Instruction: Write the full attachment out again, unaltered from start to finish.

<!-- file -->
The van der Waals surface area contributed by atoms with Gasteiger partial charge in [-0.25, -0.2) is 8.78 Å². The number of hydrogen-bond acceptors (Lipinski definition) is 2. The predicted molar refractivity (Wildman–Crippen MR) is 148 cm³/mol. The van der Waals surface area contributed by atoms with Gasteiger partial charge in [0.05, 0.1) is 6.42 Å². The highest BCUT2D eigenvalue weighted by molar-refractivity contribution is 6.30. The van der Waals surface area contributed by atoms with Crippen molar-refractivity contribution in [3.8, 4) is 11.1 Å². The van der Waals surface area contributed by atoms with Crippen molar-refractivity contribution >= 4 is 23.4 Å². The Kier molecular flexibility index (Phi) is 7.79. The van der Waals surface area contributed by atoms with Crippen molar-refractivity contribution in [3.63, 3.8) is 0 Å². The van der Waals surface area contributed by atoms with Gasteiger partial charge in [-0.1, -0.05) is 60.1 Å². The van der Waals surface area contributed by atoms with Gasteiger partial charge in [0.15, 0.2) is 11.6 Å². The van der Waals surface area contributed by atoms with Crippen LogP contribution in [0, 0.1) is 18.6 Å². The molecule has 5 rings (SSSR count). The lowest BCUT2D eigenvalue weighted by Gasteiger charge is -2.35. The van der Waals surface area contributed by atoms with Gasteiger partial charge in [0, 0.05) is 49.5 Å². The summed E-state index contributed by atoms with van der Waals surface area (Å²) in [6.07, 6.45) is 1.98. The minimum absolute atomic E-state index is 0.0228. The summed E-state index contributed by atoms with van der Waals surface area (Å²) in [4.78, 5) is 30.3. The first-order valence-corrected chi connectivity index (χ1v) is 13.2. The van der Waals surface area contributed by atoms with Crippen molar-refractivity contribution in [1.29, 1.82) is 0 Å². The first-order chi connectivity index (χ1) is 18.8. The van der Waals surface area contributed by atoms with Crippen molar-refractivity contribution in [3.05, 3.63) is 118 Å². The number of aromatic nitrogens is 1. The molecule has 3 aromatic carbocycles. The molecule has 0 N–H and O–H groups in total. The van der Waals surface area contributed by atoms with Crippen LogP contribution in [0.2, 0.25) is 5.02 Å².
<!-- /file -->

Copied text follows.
The van der Waals surface area contributed by atoms with Gasteiger partial charge in [-0.25, -0.2) is 8.78 Å². The number of hydrogen-bond acceptors (Lipinski definition) is 2. The predicted molar refractivity (Wildman–Crippen MR) is 148 cm³/mol. The van der Waals surface area contributed by atoms with Gasteiger partial charge in [0.05, 0.1) is 6.42 Å². The highest BCUT2D eigenvalue weighted by molar-refractivity contribution is 6.30. The van der Waals surface area contributed by atoms with Crippen molar-refractivity contribution in [3.8, 4) is 11.1 Å². The van der Waals surface area contributed by atoms with Crippen molar-refractivity contribution >= 4 is 23.4 Å². The Kier molecular flexibility index (Phi) is 7.79. The van der Waals surface area contributed by atoms with Crippen molar-refractivity contribution in [3.63, 3.8) is 0 Å². The van der Waals surface area contributed by atoms with Gasteiger partial charge in [-0.1, -0.05) is 60.1 Å². The van der Waals surface area contributed by atoms with Gasteiger partial charge in [0.15, 0.2) is 11.6 Å². The van der Waals surface area contributed by atoms with Crippen LogP contribution in [0, 0.1) is 18.6 Å². The molecule has 5 rings (SSSR count). The lowest BCUT2D eigenvalue weighted by Gasteiger charge is -2.35. The van der Waals surface area contributed by atoms with Gasteiger partial charge in [0, 0.05) is 49.5 Å². The summed E-state index contributed by atoms with van der Waals surface area (Å²) in [6.07, 6.45) is 1.98. The minimum absolute atomic E-state index is 0.0228. The summed E-state index contributed by atoms with van der Waals surface area (Å²) in [4.78, 5) is 30.3. The first-order valence-corrected chi connectivity index (χ1v) is 13.2. The van der Waals surface area contributed by atoms with Crippen molar-refractivity contribution in [1.29, 1.82) is 0 Å². The first-order chi connectivity index (χ1) is 18.8. The van der Waals surface area contributed by atoms with Crippen molar-refractivity contribution in [3.05, 3.63) is 118 Å². The number of aromatic nitrogens is 1. The molecule has 3 aromatic carbocycles. The molecule has 0 N–H and O–H groups in total. The van der Waals surface area contributed by atoms with Crippen LogP contribution in [0.2, 0.25) is 5.02 Å².